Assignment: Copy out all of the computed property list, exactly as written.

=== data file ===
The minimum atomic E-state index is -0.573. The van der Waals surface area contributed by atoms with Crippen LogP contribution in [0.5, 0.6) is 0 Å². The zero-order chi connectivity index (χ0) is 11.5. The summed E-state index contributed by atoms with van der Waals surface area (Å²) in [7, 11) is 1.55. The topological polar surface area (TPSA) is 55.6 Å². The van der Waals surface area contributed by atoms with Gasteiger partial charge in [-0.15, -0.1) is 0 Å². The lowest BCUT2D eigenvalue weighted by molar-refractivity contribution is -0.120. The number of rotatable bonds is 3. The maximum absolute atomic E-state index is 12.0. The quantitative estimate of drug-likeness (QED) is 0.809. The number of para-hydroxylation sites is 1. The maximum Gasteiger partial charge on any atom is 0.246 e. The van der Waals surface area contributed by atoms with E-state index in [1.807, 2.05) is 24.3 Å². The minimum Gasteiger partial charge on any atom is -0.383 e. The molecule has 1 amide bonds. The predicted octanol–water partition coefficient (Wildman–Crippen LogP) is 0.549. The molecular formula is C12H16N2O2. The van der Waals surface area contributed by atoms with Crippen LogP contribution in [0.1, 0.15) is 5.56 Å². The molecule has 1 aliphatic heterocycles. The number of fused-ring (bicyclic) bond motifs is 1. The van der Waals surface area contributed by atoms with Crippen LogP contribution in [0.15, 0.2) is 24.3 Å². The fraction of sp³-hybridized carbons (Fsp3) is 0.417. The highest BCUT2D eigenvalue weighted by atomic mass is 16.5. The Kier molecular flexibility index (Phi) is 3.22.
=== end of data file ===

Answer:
The minimum atomic E-state index is -0.573. The van der Waals surface area contributed by atoms with Crippen LogP contribution in [0.5, 0.6) is 0 Å². The zero-order chi connectivity index (χ0) is 11.5. The summed E-state index contributed by atoms with van der Waals surface area (Å²) in [7, 11) is 1.55. The topological polar surface area (TPSA) is 55.6 Å². The van der Waals surface area contributed by atoms with Gasteiger partial charge in [-0.15, -0.1) is 0 Å². The lowest BCUT2D eigenvalue weighted by molar-refractivity contribution is -0.120. The number of rotatable bonds is 3. The maximum absolute atomic E-state index is 12.0. The quantitative estimate of drug-likeness (QED) is 0.809. The number of para-hydroxylation sites is 1. The maximum Gasteiger partial charge on any atom is 0.246 e. The van der Waals surface area contributed by atoms with E-state index in [1.807, 2.05) is 24.3 Å². The minimum Gasteiger partial charge on any atom is -0.383 e. The molecule has 1 amide bonds. The predicted octanol–water partition coefficient (Wildman–Crippen LogP) is 0.549. The molecular formula is C12H16N2O2. The van der Waals surface area contributed by atoms with Crippen LogP contribution in [0.1, 0.15) is 5.56 Å². The molecule has 1 aliphatic heterocycles. The number of fused-ring (bicyclic) bond motifs is 1. The van der Waals surface area contributed by atoms with Crippen LogP contribution in [0.15, 0.2) is 24.3 Å². The fraction of sp³-hybridized carbons (Fsp3) is 0.417. The highest BCUT2D eigenvalue weighted by atomic mass is 16.5. The Kier molecular flexibility index (Phi) is 3.22.